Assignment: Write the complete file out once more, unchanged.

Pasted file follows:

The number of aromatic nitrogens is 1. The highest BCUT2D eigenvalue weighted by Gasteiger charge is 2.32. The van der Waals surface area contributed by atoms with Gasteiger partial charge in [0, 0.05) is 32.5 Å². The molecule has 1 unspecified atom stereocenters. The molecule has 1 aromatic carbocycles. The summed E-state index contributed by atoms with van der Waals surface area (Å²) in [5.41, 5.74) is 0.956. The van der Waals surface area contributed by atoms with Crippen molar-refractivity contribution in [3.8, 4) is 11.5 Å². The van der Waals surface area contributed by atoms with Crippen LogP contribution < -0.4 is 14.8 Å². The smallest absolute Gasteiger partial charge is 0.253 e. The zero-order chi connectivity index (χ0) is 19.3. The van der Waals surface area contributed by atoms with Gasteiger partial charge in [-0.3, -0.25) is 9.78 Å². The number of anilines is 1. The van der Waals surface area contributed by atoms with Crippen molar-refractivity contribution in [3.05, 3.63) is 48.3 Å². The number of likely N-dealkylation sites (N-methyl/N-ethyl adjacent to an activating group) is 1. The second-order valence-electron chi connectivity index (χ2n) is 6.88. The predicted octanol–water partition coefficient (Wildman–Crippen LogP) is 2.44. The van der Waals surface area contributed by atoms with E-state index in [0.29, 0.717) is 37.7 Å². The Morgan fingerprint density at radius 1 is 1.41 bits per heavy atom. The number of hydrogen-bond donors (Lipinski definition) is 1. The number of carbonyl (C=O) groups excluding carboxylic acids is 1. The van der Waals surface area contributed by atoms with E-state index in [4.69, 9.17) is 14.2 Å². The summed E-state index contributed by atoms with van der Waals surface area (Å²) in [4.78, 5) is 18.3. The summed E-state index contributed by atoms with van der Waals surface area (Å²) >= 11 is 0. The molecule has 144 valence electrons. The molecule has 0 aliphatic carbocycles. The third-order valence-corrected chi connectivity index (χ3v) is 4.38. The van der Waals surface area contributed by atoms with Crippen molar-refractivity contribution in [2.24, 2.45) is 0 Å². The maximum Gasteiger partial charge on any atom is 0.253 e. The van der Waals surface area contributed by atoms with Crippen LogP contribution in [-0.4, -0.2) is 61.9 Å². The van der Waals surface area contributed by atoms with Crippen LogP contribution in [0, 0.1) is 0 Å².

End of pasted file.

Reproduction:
The number of aromatic nitrogens is 1. The highest BCUT2D eigenvalue weighted by Gasteiger charge is 2.32. The van der Waals surface area contributed by atoms with Gasteiger partial charge in [0, 0.05) is 32.5 Å². The molecule has 1 unspecified atom stereocenters. The molecule has 1 aromatic carbocycles. The summed E-state index contributed by atoms with van der Waals surface area (Å²) in [5.41, 5.74) is 0.956. The van der Waals surface area contributed by atoms with Crippen molar-refractivity contribution in [3.8, 4) is 11.5 Å². The van der Waals surface area contributed by atoms with Crippen LogP contribution < -0.4 is 14.8 Å². The smallest absolute Gasteiger partial charge is 0.253 e. The zero-order chi connectivity index (χ0) is 19.3. The van der Waals surface area contributed by atoms with Gasteiger partial charge in [-0.3, -0.25) is 9.78 Å². The number of anilines is 1. The van der Waals surface area contributed by atoms with Crippen molar-refractivity contribution in [3.05, 3.63) is 48.3 Å². The number of likely N-dealkylation sites (N-methyl/N-ethyl adjacent to an activating group) is 1. The second-order valence-electron chi connectivity index (χ2n) is 6.88. The predicted octanol–water partition coefficient (Wildman–Crippen LogP) is 2.44. The van der Waals surface area contributed by atoms with E-state index in [0.29, 0.717) is 37.7 Å². The Morgan fingerprint density at radius 1 is 1.41 bits per heavy atom. The number of hydrogen-bond donors (Lipinski definition) is 1. The number of carbonyl (C=O) groups excluding carboxylic acids is 1. The van der Waals surface area contributed by atoms with E-state index in [4.69, 9.17) is 14.2 Å². The summed E-state index contributed by atoms with van der Waals surface area (Å²) in [4.78, 5) is 18.3. The summed E-state index contributed by atoms with van der Waals surface area (Å²) >= 11 is 0. The molecule has 144 valence electrons. The molecule has 0 aliphatic carbocycles. The third-order valence-corrected chi connectivity index (χ3v) is 4.38. The van der Waals surface area contributed by atoms with Crippen molar-refractivity contribution in [2.24, 2.45) is 0 Å². The maximum Gasteiger partial charge on any atom is 0.253 e. The van der Waals surface area contributed by atoms with Crippen LogP contribution in [-0.4, -0.2) is 61.9 Å². The van der Waals surface area contributed by atoms with Crippen LogP contribution in [0, 0.1) is 0 Å².